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Embarcadero attack fuels concerns over SAFE Navigation Center

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Jerold Chinn/SFBay
A row of empty beds lined up inside the new Bryant Navigation Center in San Francisco, Calif, on Wednesday, January, 9, 2019.

Residents living along the Embarcadero are renewing their call for San Francisco Mayor London Breed and the Board of Supervisors to temporarily halt construction of a new 200-bed SAFE Navigation Center.

The group, Safe Embarcadero for All, made up of residents and merchants who live in the South Beach and Rincon Hill neighborhoods, say that Sunday’s attack on a woman by a transient man boosted concerns about the center being built.

Wallace Lee, a member of Safe Embarcadero for All, said in a statement:

“The proposed new homeless center hasn’t been built yet and our worst fears are being confirmed.”

The concerned groups also want city officials to hold off until a pending lawsuit and temporary restraining order request is ruled on.

The group filed a lawsuit against and request for a temporary restraining order against The City in a Sacramento court but a judge declined to grant immediate injunction and sent the lawsuit back to a San Francisco court July 15. In the lawsuit, the group alleges city officials violated California Environmental Quality Act requirements.

A new hearing related to the lawsuit and restraining order has yet to be scheduled.

Breed said Friday the incident involving Austin James Vincent, who attacked Paneez Kosarian outside her Beale Street apartment building early Sunday morning, was unfortunate but that officials are working to help individuals living on the streets who suffer from mental health issues.

The mayor said:

“We’ve been working really hard to change some of our conservatorship laws so that we can make it easier to make decisions for someone who clearly cannot make decisions for themselves.”

Breed continued:

“We are not doing him any favors by letting him back out on the streets with no treatment, no help, no support. It’s going to unfortunately happen again. That’s part of the problem here.”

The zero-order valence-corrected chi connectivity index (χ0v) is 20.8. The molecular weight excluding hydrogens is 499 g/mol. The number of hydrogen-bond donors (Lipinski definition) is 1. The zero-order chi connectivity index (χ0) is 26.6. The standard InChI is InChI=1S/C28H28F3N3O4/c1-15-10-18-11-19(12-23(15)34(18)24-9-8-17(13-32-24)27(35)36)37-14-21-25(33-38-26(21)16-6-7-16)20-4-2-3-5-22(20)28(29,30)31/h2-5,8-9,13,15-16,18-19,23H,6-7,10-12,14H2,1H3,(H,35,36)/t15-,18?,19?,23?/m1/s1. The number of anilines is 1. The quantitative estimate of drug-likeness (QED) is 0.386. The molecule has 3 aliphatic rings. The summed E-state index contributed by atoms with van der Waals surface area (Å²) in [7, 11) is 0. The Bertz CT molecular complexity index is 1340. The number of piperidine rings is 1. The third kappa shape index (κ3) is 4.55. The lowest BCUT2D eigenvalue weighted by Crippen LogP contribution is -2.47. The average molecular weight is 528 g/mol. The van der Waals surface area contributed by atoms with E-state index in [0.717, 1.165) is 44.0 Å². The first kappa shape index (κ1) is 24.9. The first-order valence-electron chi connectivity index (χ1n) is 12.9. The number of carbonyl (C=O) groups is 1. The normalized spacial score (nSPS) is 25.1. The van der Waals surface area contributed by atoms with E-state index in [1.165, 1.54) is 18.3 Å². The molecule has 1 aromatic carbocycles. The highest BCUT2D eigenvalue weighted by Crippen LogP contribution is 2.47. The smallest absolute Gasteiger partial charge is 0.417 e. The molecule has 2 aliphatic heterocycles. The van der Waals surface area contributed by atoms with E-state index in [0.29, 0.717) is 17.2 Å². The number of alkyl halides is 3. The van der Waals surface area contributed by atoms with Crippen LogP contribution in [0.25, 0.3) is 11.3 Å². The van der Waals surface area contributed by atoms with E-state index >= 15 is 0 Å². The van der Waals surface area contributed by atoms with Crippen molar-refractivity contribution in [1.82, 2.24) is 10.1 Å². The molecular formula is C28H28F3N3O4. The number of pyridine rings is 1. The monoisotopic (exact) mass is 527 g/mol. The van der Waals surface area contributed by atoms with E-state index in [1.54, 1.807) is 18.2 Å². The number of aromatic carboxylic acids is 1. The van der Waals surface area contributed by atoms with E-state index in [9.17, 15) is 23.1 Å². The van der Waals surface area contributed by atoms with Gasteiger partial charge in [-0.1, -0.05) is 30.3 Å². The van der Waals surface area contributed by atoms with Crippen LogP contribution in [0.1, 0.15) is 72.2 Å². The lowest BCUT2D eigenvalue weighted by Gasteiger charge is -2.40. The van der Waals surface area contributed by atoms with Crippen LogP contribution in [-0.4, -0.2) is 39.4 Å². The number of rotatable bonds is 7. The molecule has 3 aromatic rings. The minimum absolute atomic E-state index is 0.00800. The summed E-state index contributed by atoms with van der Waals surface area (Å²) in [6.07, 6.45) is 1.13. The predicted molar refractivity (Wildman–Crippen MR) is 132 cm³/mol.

Vincent was released Tuesday by San Francisco Judge Christine Van Aken based on his non-violent criminal past. Vincent was required to meet with a case manager for evaluation and it is reported that he has so far complied with terms of his release.

Van Aken’s decision to release Vincent before trial prompted widespread backlash, including from Kosarian, the San Francisco Police Officer’s Association and Safe Embarcadero for All.

At a hearing Friday, Van Aken said she had unintentionally seen surveillance footage of the attack for the first time while having dinner Wednesday night and was surprised by the level of violence. She subsequently ordered Vincent be placed under electronic monitoring with an ankle-worn GPS device, although he was not present in court at the time.

Prosecutors said they did not present surveillance footage during Tuesday’s arraignment because they believed the police report was sufficient enough to warrant Vincent be kept in custody.

Van Aken has since requested prosecutors provide her with surveillance footage of the attack in its entirety and another hearing is set for Monday to ensure Vincent is in compliance with the electronic monitoring order.

Meanwhile, the mayor said The City needs to continue its work toward increasing the amount of shelter beds available for those living on the streets.

Breed said:

“We need to move forward on making sure we are able to build enough shelter beds so that when we are trying to get homeless people off the streets, we have at least an immediate place to take them, to evaluate their situations and make a determination as to what’s the next best step for them.”

Breed added:

“Halting the building of shelter beds is not a solution and the plan is to do what we can to build as many as we possibly can so that we can address this issue in a humane way.”

Bay City News contributed this report.

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